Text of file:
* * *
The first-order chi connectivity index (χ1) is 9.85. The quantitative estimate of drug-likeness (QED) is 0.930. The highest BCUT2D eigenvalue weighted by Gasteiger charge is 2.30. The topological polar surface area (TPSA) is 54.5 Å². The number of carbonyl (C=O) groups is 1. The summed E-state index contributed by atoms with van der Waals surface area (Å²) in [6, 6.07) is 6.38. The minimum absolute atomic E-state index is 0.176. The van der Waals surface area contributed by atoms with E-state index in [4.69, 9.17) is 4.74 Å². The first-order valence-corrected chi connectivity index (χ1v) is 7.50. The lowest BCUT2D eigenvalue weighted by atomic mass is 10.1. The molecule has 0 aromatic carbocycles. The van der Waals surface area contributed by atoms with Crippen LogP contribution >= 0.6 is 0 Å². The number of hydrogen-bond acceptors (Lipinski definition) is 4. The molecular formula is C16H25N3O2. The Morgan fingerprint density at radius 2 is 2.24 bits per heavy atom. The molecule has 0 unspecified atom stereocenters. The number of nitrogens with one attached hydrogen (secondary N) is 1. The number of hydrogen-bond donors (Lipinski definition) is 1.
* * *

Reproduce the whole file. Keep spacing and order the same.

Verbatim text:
The first-order chi connectivity index (χ1) is 9.85. The quantitative estimate of drug-likeness (QED) is 0.930. The highest BCUT2D eigenvalue weighted by Gasteiger charge is 2.30. The topological polar surface area (TPSA) is 54.5 Å². The number of carbonyl (C=O) groups is 1. The summed E-state index contributed by atoms with van der Waals surface area (Å²) in [6, 6.07) is 6.38. The minimum absolute atomic E-state index is 0.176. The van der Waals surface area contributed by atoms with E-state index in [4.69, 9.17) is 4.74 Å². The first-order valence-corrected chi connectivity index (χ1v) is 7.50. The lowest BCUT2D eigenvalue weighted by atomic mass is 10.1. The molecule has 0 aromatic carbocycles. The van der Waals surface area contributed by atoms with Crippen LogP contribution >= 0.6 is 0 Å². The number of hydrogen-bond acceptors (Lipinski definition) is 4. The molecular formula is C16H25N3O2. The Morgan fingerprint density at radius 2 is 2.24 bits per heavy atom. The molecule has 0 unspecified atom stereocenters. The number of nitrogens with one attached hydrogen (secondary N) is 1. The number of hydrogen-bond donors (Lipinski definition) is 1.